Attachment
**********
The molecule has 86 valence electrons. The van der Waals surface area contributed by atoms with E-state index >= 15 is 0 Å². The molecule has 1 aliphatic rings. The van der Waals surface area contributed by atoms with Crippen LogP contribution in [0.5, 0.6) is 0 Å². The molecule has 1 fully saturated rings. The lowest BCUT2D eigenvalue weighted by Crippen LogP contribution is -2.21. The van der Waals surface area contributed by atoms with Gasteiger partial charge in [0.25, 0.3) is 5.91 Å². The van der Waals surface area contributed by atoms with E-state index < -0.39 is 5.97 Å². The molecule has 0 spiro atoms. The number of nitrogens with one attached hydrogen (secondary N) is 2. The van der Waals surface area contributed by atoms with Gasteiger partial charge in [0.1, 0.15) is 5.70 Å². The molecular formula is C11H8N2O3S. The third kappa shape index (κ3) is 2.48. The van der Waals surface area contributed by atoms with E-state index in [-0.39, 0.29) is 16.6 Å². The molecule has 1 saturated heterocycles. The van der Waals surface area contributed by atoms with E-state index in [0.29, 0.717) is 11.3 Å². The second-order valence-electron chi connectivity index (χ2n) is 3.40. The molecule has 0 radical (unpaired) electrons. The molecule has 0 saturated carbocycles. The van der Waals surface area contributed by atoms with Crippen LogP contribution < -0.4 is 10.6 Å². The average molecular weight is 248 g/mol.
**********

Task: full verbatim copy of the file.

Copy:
The molecule has 86 valence electrons. The van der Waals surface area contributed by atoms with E-state index >= 15 is 0 Å². The molecule has 1 aliphatic rings. The van der Waals surface area contributed by atoms with Crippen LogP contribution in [0.5, 0.6) is 0 Å². The molecule has 1 fully saturated rings. The lowest BCUT2D eigenvalue weighted by Crippen LogP contribution is -2.21. The van der Waals surface area contributed by atoms with Gasteiger partial charge in [0.25, 0.3) is 5.91 Å². The van der Waals surface area contributed by atoms with E-state index < -0.39 is 5.97 Å². The molecule has 0 spiro atoms. The number of nitrogens with one attached hydrogen (secondary N) is 2. The van der Waals surface area contributed by atoms with Gasteiger partial charge in [0.1, 0.15) is 5.70 Å². The molecular formula is C11H8N2O3S. The third kappa shape index (κ3) is 2.48. The van der Waals surface area contributed by atoms with E-state index in [-0.39, 0.29) is 16.6 Å². The molecule has 1 saturated heterocycles. The van der Waals surface area contributed by atoms with E-state index in [0.29, 0.717) is 11.3 Å². The second-order valence-electron chi connectivity index (χ2n) is 3.40. The molecule has 0 radical (unpaired) electrons. The molecule has 0 saturated carbocycles. The van der Waals surface area contributed by atoms with Crippen LogP contribution < -0.4 is 10.6 Å². The average molecular weight is 248 g/mol.